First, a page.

Fans, Food and Baseball™: Fangating Advice From The Hungry Fan

Daina Falk

Photo Credit: Daina Falk/The Hungry Fan

Yesterday, we debuted our Fans, Food and Baseball series with our interview with Daina Falk (The Hungry Fan). Today, we return with part two of our Q&A session, where we discussed advice for planning your game day event.

CC: When planning a game day event, what are the keys to making it successful?

DF: First and foremost, know your head count so you have enough food for everyone. There’s nothing worse than running out, especially when folks haven’t even had firsts, let alone seconds. Also, try to be sensitive to planning for guests with food allergies or special diets (i.e. vegetarian, gluten-free, etc.). And always have alcoholic and non-alcoholic options for folks. Also important: ample seating, providing sunscreen for outdoor tailgating or cookouts (especially earlier on in the season when we still have the summer sun), and making sure if you’re having a watch party, your restroom is clean and supplied with TP! Lastly and most important for the host: get as much done as you can ahead of time so you can also enjoy game day as much as your guests do!

CC: What are some common mistakes people make in game day event planning?

“People who have watch parties at home sometimes try to crowd too many people around a tiny TV. I haaaaaate that. If you’re hosting a homegating party–especially one with many guests–you need a serious TV. I’m talking HD, big, able to be seen from various angles and distances. I’m not saying you need a movie theater screen (though that would be awesome) but your dorm room TV is probably too small.

I’ve also been to events where the only alcoholic beverage offered was beer. While beer is extremely popular on game day and in general, think about offering 1-2 other options for those who want to partake but aren’t beer drinkers. (Think wine, for instance. It’s been growing in popularity on game day over the last few years).”

CC: What are some stadium food trends that people can bring into their own game day experience?

“The best thing I’ve seen trends-wise in stadium food is that it’s becoming more and more gourmet. Meaning: it’s not your granddaddy’s hot dog and hamburger (only) anymore. (And not that there was anything wrong with his hot dog or hamburger, but sometimes you’ve got to mix it up a little).

I am also super enthused by having seen a lot of condiments available now at stadiums that include more than just your standard relish, ketchup and mustard. I am seeing a variety of cool, local hot sauces and sauces that no longer contain chemical garbage like high fructose corn syrup. In my book, I devoted the entire last chapter to learning how to make your own condiments from scratch because condiments can totally make or break a sandwich, hot dog or even taco.  So I am a huge fan of variety and “clean” sauces. And I am a huge supporter of fans taking that into their own game day events.”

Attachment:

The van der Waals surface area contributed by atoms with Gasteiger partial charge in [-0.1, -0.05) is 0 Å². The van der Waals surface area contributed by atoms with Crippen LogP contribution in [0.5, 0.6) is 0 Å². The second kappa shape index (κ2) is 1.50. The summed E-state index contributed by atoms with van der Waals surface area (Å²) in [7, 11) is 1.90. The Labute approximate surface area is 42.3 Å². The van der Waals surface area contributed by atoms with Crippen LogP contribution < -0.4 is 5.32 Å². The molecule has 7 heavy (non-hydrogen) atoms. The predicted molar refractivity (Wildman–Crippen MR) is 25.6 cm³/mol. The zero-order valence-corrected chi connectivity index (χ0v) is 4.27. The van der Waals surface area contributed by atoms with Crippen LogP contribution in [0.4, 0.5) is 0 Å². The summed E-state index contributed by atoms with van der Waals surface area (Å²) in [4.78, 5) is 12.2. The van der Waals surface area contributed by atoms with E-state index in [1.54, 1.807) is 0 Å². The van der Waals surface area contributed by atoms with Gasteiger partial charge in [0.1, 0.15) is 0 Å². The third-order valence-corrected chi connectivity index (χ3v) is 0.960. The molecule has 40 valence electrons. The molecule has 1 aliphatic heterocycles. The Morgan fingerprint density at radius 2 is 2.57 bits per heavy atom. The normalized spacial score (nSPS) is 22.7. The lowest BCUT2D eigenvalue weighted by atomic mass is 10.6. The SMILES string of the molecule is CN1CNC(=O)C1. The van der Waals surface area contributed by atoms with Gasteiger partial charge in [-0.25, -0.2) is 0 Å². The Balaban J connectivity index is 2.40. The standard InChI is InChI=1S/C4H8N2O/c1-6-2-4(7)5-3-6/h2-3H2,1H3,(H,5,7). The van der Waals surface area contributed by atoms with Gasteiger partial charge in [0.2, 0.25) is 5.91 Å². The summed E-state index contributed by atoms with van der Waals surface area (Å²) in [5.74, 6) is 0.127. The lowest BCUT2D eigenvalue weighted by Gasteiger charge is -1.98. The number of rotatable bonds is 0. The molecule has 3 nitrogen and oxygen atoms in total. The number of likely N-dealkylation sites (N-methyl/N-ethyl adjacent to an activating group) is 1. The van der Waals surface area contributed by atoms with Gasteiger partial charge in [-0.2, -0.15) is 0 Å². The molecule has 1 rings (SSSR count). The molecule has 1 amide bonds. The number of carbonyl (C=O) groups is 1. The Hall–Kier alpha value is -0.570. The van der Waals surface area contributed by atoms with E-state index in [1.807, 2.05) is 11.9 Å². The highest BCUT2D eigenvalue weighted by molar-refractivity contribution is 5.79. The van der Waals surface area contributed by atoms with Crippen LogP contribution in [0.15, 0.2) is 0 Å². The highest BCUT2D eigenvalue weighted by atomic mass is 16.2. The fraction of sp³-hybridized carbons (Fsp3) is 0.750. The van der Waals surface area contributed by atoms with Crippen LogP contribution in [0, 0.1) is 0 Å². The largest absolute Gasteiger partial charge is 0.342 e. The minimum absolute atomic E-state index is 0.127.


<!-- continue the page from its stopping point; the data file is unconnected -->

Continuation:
CC: Your website features a full array of food options. Which recipes are your favorites?

“I often get asked that question. And my answer is always the same: that question is like asking someone which of their kids is their favorite. They’re all great for different reasons! Equal opportunity recipe maker over here!”

CC: Many people are becoming health conscious. What are some healthy options that are sure to please?

“I think the word healthy is inherently vague. When it comes to making game day healthy, I am a proponent of variety, moderation, portion control and quality of ingredients. You want to eat that cheeseburger? DO IT. But maybe only eat one, not 12. And maybe try using baby spinach in lieu of iceberg lettuce since iceberg is basically 99% water with minimal nutritional content whereas baby spinach is loaded with nutrients. Use grass-fed beef instead of corn-fed beef. Use organic cheese, or in the least, cheese that comes from cows that haven’t been fed a diet of antibiotics. And use whole wheat buns instead of empty calorie white bread buns. Just like that, you’ve got a healthy game day dish. It’s really all relative because let’s face it: game day for many is cheat day. So don’t force feed yourself a salad you don’t want. Eat what you want on your designated cheat day but control how much you eat and what you put into it and you’ll be aok.”

Bonus Recipe Video

About The Author

Creator of Clubhouse Corner, Doug has been covering Minor League Baseball since 2014. His work has been featured on YES Network-affiliated Pinstriped Prospects, Heels on the Field and Pinstripe Alley.